A map on Baltimore's new public safety data dashboard shows the homicides that have occurred in the city in 2023 as of Feb. 11, 2023. Screenshot via Baltimore City Public Safety Accountability Dashboard.

Baltimore City on Tuesday launched a new online dashboard that aims to make it easier for residents to view crime rates, victim demographics, violence intervention areas, and other public safety data.

The dashboard is meant to increase transparency and allow the public to better hold agencies accountable in their public safety efforts, city officials said.

“Evaluation and accountability are central pillars of Baltimore’s Comprehensive Violence Prevention Plan, because when it comes to public safety, progress can and should be measured,” Mayor Brandon Scott said in a statement. “The Public Safety Accountability Dashboard provides a real-time look at the numbers that inform our data-driven efforts in ways that directly address Baltimore’s latest public safety trends. This innovative tool is core to upholding my commitment to transparency and accessibility in ways that also bring City government into the 21st century. I look forward to the further partnership cultivated by the dashboard with Baltimoreans across the city to increase public safety for all.”

The Public Safety Accountability Dashboard was developed by the Mayor’s Office of Neighborhood Safety and Engagement (MONSE) in coordination with the city’s Criminal Justice Coordinating Council, Baltimore’s Chief Data Officer, the Mayor’s Office of Performance of Innovation, and other agencies.

Creation of the dashboard was also informed by public feedback from four virtual focus groups.

“We know that the most effective policies and tools are co-informed by those responsible for their creation and execution and by Baltimoreans’ lived experiences, which is why it was so important for us to hear from our community members before releasing the dashboard publicly,” said MONSE Executive Director Shantay Jackson in a statement. “The biggest takeaway is that this is Baltimore’s Dashboard. For the first time ever, folks who live, work, and play in Baltimore have a clear view into what’s happening in our city, can follow along with our work to affect change for the better, and partner with us as we carry out the Mayor’s Comprehensive Violence Prevention Plan.”

The public safety dashboard is divided into six main categories:

  • Crime Summary: including rates of homicides, nonfatal shootings, carjackings and other crimes all broken down by year (starting in 2012), police district, and neighborhood. The dashboard shows the year-over-year percentage increase or decrease for each crime.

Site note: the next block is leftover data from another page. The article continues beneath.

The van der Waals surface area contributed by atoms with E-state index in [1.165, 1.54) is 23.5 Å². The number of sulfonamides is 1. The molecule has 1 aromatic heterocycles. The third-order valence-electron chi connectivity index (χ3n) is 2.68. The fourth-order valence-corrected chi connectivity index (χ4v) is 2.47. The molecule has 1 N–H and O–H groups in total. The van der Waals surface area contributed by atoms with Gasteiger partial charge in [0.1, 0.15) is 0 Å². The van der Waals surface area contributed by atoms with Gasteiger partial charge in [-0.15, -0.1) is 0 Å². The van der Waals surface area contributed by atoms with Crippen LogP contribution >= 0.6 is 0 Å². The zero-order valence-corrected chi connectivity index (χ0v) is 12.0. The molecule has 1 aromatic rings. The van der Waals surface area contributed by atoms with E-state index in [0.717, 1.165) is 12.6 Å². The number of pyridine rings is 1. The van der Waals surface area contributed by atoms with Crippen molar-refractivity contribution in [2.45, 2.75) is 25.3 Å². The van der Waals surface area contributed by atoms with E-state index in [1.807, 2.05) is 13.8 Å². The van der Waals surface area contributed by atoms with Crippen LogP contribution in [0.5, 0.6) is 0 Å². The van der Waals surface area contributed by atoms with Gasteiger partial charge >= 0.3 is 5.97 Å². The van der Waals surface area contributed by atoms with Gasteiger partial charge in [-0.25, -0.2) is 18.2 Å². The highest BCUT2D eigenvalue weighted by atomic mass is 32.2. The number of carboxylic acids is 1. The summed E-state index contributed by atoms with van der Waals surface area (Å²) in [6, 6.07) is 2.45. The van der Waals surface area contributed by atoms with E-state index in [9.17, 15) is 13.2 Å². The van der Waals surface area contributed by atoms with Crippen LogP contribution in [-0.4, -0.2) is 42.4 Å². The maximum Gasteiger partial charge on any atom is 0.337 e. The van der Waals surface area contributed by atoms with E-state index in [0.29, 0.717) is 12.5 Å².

• Crime Map: showing instances of homicides, violent crime, and property crime broken down by year (again starting in 2012) with the ability to narrow the data down by month, police district, neighborhood, crime type, and victim’s age.
  • Arrests: Arrests broken down by year, police district, neighborhood, and charge with a map of the where the arrest occurred (not the location of the incident the arrest is based on).
  • Convictions & Dispositions: Data on incident types, sentencing, verdicts, and a scrollable chart with individual case information.
  • Demographics: Neighborhood demographics broken down by race, age, sex, and housing type, with the ability to search by address.
  • CVI Ecosystem Map: A map shows Baltimore’s “community violence intervention ecosystem,” including 10 Safe Streets sites, hospital-based and school-based violence intervention programs, victim services, and more.

“Information is empowering, which is why I’m excited to see the launch of this Public Safety Accountability Dashboard,” Baltimore State’s Attorney Ivan Bates said in a statement. “This level of transparency allows us as public servants to establish measurable goals and be held accountable for our work. I look forward to continued partnership with MONSE, BPD, and the Mayor’s Office as we collaborate to make Baltimore safer for everyone.”

City officials said they will add more data points to the dashboard in the future, including warrant information from the sheriff’s office, gun seizures, and intimate partner violence data, with the ability to filter by Baltimore City Council or state legislative districts.

“This dashboard is another tool that exemplifies BPD’s commitment to transparency, collaboration and accountability in building trust and creating a well-informed public. The ability to combine data with our public safety partners represents something new among other law enforcement agencies and cities,” Baltimore Police Commissioner Michael Harrison said in a statement. “This tool reaffirms our partnership with the communities we serve and creates a safer Baltimore through data-driven strategies.”

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Marcus Dieterle

Marcus Dieterle is the managing editor of Baltimore Fishbowl. He returned to Baltimore in 2020 after working as the deputy editor of the Cecil Whig newspaper in Elkton, Md. He can be reached at marcus@baltimorefishbowl.com...

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